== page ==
COLUMBIA -- South Carolina legislators want to establish a State Day of Prayer, in what could be the first state backlash against a federal judge's ruling that the national prayer day is unconstitutional.
The bill's sponsor, Rep. Chip Limehouse, R-Charleston, said last month's ruling on the National Day of Prayer is an assault on religion, and he wanted a state day in place in case the Obama administration's appeal is eventually lost.
His bill would insert a single sentence into state law setting that day as the first Thursday in May, same as the national prayer day.
"We have a day for everything else. Why not promote prayer in the state?" Limehouse said. "We promote prayer and religion, and nothing's wrong with that."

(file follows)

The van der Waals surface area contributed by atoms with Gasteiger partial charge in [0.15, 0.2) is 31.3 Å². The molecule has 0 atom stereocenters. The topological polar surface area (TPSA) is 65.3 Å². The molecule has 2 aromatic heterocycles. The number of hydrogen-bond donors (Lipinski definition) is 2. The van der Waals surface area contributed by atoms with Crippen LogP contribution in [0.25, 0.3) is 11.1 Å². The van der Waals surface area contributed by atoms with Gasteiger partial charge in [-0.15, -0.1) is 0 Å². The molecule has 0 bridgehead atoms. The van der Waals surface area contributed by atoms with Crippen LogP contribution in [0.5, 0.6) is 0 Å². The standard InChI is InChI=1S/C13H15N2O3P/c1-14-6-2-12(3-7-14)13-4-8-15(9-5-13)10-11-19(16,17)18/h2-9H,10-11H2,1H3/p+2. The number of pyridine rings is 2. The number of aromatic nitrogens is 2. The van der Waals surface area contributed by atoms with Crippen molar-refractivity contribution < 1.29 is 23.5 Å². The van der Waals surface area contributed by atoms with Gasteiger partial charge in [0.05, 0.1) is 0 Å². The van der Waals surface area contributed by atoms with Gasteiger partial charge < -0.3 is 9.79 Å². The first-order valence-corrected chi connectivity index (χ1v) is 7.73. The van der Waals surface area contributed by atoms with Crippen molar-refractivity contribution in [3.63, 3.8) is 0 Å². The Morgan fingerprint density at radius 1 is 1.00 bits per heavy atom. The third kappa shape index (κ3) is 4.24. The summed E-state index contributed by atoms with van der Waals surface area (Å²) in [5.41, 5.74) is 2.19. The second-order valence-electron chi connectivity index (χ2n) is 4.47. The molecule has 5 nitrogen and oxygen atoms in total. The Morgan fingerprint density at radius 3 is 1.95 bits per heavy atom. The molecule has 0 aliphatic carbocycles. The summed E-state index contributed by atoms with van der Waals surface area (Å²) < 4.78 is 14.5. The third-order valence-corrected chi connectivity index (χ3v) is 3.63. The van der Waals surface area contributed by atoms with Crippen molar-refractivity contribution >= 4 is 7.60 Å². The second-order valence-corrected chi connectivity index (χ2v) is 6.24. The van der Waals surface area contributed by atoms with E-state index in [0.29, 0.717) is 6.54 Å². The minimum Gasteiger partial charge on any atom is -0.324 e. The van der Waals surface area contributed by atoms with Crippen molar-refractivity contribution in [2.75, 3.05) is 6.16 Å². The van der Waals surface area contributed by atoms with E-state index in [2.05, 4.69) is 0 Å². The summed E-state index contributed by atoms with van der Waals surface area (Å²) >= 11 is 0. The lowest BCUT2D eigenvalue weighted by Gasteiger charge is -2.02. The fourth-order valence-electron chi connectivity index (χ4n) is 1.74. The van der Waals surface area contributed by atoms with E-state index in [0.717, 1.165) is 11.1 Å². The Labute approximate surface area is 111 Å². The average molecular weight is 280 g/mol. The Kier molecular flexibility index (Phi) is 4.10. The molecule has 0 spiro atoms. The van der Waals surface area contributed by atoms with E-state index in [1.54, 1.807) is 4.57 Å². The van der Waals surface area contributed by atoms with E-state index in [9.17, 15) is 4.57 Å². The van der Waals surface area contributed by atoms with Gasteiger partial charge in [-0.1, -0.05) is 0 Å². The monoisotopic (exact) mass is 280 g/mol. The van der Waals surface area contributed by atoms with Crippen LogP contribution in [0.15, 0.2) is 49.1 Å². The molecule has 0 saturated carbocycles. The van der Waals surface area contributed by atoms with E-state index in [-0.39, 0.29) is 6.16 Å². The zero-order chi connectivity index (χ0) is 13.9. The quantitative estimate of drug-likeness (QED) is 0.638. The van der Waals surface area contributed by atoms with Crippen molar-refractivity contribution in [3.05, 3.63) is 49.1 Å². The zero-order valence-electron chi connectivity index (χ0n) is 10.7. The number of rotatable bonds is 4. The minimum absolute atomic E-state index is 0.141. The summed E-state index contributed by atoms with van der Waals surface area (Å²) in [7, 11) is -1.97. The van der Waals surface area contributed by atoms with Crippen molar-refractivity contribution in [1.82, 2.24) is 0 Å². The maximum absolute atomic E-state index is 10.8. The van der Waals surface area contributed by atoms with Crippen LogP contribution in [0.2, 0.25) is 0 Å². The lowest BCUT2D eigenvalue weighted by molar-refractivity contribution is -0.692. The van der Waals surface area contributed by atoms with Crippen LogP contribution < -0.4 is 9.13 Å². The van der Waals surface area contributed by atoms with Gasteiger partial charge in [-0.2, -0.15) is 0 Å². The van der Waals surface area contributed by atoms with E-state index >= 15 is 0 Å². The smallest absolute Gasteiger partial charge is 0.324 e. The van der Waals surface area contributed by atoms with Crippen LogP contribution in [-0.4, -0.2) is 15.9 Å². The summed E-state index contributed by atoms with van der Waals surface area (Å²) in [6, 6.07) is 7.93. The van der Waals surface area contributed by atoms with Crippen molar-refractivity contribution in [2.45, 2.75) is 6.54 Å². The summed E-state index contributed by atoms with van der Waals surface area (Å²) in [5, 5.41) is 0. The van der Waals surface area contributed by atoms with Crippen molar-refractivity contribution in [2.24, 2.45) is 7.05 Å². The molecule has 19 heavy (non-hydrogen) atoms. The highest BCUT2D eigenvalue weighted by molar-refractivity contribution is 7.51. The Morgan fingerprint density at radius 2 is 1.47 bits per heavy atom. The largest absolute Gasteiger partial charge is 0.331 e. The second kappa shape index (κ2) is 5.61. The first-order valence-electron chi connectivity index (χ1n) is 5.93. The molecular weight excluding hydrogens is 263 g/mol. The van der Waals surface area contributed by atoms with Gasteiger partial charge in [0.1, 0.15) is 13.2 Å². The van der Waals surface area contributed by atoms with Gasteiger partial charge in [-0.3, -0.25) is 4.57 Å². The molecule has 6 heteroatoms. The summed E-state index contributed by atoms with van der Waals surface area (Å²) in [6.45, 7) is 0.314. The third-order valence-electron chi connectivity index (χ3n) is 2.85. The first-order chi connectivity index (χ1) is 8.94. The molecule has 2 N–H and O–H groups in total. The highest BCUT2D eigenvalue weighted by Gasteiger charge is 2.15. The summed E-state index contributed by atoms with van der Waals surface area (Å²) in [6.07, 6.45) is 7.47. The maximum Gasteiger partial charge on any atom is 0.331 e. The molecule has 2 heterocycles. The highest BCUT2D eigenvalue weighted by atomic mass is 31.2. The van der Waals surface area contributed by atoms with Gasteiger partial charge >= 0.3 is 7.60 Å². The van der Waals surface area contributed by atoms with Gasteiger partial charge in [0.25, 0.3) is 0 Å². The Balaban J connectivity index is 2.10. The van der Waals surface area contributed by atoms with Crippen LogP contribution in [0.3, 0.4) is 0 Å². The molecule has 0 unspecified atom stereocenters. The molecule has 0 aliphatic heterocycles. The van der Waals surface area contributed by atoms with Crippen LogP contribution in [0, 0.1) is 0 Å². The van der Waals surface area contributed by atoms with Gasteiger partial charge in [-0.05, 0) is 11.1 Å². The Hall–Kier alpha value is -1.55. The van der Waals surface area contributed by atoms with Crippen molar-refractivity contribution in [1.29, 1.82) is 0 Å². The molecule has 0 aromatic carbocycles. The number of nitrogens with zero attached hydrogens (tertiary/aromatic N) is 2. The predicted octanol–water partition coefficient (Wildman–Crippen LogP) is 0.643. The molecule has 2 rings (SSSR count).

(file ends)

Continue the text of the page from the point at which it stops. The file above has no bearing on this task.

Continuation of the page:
He introduced his bill April 27, two weeks after the federal ruling. It sailed through the House two days later, bypassing the committee process as lawmakers from both parties signed on as co-sponsors. It is now in the Senate.
A federal judge in Wisconsin said the designated national prayer day amounts to a call for religious action. U.S. District Judge Barbara Crabb wrote that the government can no more enact laws supporting a day of prayer than it can encourage citizens to fast during Ramadan, attend a synagogue or practice magic.
The Obama administration has said it will appeal the decision. Meanwhile, the ruling has no effect, and Thursday's planned activities can continue. The administration has argued that the statute simply acknowledges the role of religion in the United States.
Obama issued a prayer-day proclamation last year but did not hold public events with religious leaders, as former President George W. Bush did.